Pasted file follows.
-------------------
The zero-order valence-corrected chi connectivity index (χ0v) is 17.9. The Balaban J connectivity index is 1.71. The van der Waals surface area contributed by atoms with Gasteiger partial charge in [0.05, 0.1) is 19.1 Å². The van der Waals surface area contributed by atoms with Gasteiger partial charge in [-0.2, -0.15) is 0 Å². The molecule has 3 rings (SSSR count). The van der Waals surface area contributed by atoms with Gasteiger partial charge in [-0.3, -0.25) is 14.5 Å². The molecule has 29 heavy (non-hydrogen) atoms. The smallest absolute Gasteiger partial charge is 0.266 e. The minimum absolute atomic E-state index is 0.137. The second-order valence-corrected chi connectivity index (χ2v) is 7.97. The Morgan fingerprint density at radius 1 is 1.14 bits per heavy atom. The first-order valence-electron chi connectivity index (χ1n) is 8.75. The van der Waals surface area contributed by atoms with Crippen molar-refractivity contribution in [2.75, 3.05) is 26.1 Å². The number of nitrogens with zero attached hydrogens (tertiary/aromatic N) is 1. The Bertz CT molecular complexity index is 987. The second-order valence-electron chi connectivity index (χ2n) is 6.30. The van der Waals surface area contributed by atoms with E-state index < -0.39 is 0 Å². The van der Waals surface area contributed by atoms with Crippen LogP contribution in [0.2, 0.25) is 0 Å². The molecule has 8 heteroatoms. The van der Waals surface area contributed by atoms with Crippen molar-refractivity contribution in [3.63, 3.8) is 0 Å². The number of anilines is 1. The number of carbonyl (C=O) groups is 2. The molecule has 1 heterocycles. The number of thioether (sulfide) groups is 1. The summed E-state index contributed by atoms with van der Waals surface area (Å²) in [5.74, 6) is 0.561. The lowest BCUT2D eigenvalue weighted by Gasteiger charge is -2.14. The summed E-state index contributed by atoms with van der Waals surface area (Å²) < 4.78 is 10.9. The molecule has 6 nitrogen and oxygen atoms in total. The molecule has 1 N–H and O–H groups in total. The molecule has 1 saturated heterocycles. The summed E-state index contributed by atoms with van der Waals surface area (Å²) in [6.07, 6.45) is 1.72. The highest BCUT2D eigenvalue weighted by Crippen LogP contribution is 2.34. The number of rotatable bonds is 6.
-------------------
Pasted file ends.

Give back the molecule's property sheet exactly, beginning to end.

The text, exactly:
The zero-order valence-corrected chi connectivity index (χ0v) is 17.9. The Balaban J connectivity index is 1.71. The van der Waals surface area contributed by atoms with Gasteiger partial charge in [0.05, 0.1) is 19.1 Å². The van der Waals surface area contributed by atoms with Gasteiger partial charge in [-0.2, -0.15) is 0 Å². The molecule has 3 rings (SSSR count). The van der Waals surface area contributed by atoms with Gasteiger partial charge in [-0.3, -0.25) is 14.5 Å². The molecule has 29 heavy (non-hydrogen) atoms. The smallest absolute Gasteiger partial charge is 0.266 e. The minimum absolute atomic E-state index is 0.137. The second-order valence-corrected chi connectivity index (χ2v) is 7.97. The Morgan fingerprint density at radius 1 is 1.14 bits per heavy atom. The first-order valence-electron chi connectivity index (χ1n) is 8.75. The van der Waals surface area contributed by atoms with Crippen molar-refractivity contribution in [2.75, 3.05) is 26.1 Å². The number of nitrogens with zero attached hydrogens (tertiary/aromatic N) is 1. The Bertz CT molecular complexity index is 987. The second-order valence-electron chi connectivity index (χ2n) is 6.30. The van der Waals surface area contributed by atoms with E-state index < -0.39 is 0 Å². The van der Waals surface area contributed by atoms with Crippen LogP contribution in [0.2, 0.25) is 0 Å². The molecule has 8 heteroatoms. The van der Waals surface area contributed by atoms with Crippen molar-refractivity contribution in [3.63, 3.8) is 0 Å². The number of anilines is 1. The number of carbonyl (C=O) groups is 2. The molecule has 1 heterocycles. The number of thioether (sulfide) groups is 1. The summed E-state index contributed by atoms with van der Waals surface area (Å²) in [5.74, 6) is 0.561. The lowest BCUT2D eigenvalue weighted by Gasteiger charge is -2.14. The summed E-state index contributed by atoms with van der Waals surface area (Å²) < 4.78 is 10.9. The molecule has 6 nitrogen and oxygen atoms in total. The molecule has 1 N–H and O–H groups in total. The molecule has 1 saturated heterocycles. The summed E-state index contributed by atoms with van der Waals surface area (Å²) in [6.07, 6.45) is 1.72. The highest BCUT2D eigenvalue weighted by Crippen LogP contribution is 2.34. The number of rotatable bonds is 6.